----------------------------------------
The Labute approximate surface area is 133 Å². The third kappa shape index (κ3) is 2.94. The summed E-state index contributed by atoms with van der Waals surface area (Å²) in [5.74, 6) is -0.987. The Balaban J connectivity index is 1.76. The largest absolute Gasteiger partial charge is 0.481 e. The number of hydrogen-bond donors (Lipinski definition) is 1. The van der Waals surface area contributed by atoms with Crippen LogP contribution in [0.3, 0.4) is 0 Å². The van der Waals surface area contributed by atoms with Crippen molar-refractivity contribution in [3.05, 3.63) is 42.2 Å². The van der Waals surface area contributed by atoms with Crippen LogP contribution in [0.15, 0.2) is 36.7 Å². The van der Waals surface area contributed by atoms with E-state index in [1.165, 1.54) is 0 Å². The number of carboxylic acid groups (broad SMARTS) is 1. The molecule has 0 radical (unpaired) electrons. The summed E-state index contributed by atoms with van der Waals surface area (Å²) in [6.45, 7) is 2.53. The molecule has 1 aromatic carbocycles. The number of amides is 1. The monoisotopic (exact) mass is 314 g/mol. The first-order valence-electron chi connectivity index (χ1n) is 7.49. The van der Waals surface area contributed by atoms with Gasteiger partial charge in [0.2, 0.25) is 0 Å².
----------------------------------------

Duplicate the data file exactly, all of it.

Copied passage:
The Labute approximate surface area is 133 Å². The third kappa shape index (κ3) is 2.94. The summed E-state index contributed by atoms with van der Waals surface area (Å²) in [5.74, 6) is -0.987. The Balaban J connectivity index is 1.76. The largest absolute Gasteiger partial charge is 0.481 e. The number of hydrogen-bond donors (Lipinski definition) is 1. The van der Waals surface area contributed by atoms with Crippen LogP contribution in [0.3, 0.4) is 0 Å². The van der Waals surface area contributed by atoms with Crippen molar-refractivity contribution in [3.05, 3.63) is 42.2 Å². The van der Waals surface area contributed by atoms with Crippen LogP contribution in [0.15, 0.2) is 36.7 Å². The van der Waals surface area contributed by atoms with E-state index in [1.165, 1.54) is 0 Å². The number of carboxylic acid groups (broad SMARTS) is 1. The molecule has 0 radical (unpaired) electrons. The summed E-state index contributed by atoms with van der Waals surface area (Å²) in [6.45, 7) is 2.53. The molecule has 1 aromatic carbocycles. The number of amides is 1. The monoisotopic (exact) mass is 314 g/mol. The first-order valence-electron chi connectivity index (χ1n) is 7.49. The van der Waals surface area contributed by atoms with Gasteiger partial charge in [0.2, 0.25) is 0 Å².